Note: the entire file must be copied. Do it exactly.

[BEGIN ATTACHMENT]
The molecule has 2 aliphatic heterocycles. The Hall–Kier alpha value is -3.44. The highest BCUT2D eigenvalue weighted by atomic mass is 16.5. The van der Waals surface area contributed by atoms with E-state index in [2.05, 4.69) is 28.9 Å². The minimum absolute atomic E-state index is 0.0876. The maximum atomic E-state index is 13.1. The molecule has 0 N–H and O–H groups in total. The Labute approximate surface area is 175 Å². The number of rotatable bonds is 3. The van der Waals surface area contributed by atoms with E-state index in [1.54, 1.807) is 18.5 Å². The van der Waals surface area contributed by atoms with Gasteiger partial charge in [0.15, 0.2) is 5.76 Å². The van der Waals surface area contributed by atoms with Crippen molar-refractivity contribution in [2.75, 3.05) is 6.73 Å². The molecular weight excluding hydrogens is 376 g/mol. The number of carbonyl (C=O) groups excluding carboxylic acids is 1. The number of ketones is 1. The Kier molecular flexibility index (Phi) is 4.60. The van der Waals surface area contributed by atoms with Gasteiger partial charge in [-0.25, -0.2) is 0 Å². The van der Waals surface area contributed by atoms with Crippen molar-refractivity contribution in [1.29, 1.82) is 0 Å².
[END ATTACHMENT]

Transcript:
The molecule has 2 aliphatic heterocycles. The Hall–Kier alpha value is -3.44. The highest BCUT2D eigenvalue weighted by atomic mass is 16.5. The van der Waals surface area contributed by atoms with E-state index in [2.05, 4.69) is 28.9 Å². The minimum absolute atomic E-state index is 0.0876. The maximum atomic E-state index is 13.1. The molecule has 0 N–H and O–H groups in total. The Labute approximate surface area is 175 Å². The number of rotatable bonds is 3. The van der Waals surface area contributed by atoms with E-state index in [1.54, 1.807) is 18.5 Å². The van der Waals surface area contributed by atoms with Gasteiger partial charge in [0.15, 0.2) is 5.76 Å². The van der Waals surface area contributed by atoms with Crippen molar-refractivity contribution in [2.75, 3.05) is 6.73 Å². The molecular weight excluding hydrogens is 376 g/mol. The number of carbonyl (C=O) groups excluding carboxylic acids is 1. The number of ketones is 1. The Kier molecular flexibility index (Phi) is 4.60. The van der Waals surface area contributed by atoms with Gasteiger partial charge in [-0.25, -0.2) is 0 Å². The van der Waals surface area contributed by atoms with Crippen molar-refractivity contribution in [1.29, 1.82) is 0 Å².